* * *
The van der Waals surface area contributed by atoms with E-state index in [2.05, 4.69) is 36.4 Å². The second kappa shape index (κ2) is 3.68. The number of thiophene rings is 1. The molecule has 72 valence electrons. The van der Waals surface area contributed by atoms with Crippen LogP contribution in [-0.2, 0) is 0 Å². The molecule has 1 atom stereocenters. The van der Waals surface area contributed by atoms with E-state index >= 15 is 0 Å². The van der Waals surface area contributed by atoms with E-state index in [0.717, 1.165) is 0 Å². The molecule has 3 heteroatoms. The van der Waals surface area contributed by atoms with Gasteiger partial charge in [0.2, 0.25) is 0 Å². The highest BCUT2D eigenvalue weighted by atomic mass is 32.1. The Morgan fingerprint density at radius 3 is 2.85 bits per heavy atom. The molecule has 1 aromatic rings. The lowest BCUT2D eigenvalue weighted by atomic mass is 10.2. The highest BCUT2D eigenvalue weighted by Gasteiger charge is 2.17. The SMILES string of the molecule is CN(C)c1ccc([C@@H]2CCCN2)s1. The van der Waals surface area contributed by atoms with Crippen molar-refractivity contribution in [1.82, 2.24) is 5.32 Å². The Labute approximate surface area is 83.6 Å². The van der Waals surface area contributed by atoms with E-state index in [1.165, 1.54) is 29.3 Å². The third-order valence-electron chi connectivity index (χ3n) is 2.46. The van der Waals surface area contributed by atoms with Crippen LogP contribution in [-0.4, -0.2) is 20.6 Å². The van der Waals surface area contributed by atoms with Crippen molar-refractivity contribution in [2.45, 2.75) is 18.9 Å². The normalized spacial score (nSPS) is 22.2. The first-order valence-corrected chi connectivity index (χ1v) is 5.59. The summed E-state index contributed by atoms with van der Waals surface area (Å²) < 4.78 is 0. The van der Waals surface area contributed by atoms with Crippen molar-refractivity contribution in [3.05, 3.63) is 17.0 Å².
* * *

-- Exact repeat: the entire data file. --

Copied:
The van der Waals surface area contributed by atoms with E-state index in [2.05, 4.69) is 36.4 Å². The second kappa shape index (κ2) is 3.68. The number of thiophene rings is 1. The molecule has 72 valence electrons. The van der Waals surface area contributed by atoms with Crippen LogP contribution in [-0.2, 0) is 0 Å². The molecule has 1 atom stereocenters. The van der Waals surface area contributed by atoms with E-state index >= 15 is 0 Å². The van der Waals surface area contributed by atoms with E-state index in [0.717, 1.165) is 0 Å². The molecule has 3 heteroatoms. The van der Waals surface area contributed by atoms with Gasteiger partial charge in [0.2, 0.25) is 0 Å². The highest BCUT2D eigenvalue weighted by atomic mass is 32.1. The Morgan fingerprint density at radius 3 is 2.85 bits per heavy atom. The molecule has 1 aromatic rings. The lowest BCUT2D eigenvalue weighted by atomic mass is 10.2. The highest BCUT2D eigenvalue weighted by Gasteiger charge is 2.17. The SMILES string of the molecule is CN(C)c1ccc([C@@H]2CCCN2)s1. The van der Waals surface area contributed by atoms with Crippen molar-refractivity contribution in [1.82, 2.24) is 5.32 Å². The Labute approximate surface area is 83.6 Å². The van der Waals surface area contributed by atoms with E-state index in [1.165, 1.54) is 29.3 Å². The third-order valence-electron chi connectivity index (χ3n) is 2.46. The van der Waals surface area contributed by atoms with Crippen LogP contribution in [-0.4, -0.2) is 20.6 Å². The van der Waals surface area contributed by atoms with Crippen molar-refractivity contribution in [2.45, 2.75) is 18.9 Å². The normalized spacial score (nSPS) is 22.2. The first-order valence-corrected chi connectivity index (χ1v) is 5.59. The summed E-state index contributed by atoms with van der Waals surface area (Å²) < 4.78 is 0. The van der Waals surface area contributed by atoms with Crippen molar-refractivity contribution in [3.05, 3.63) is 17.0 Å².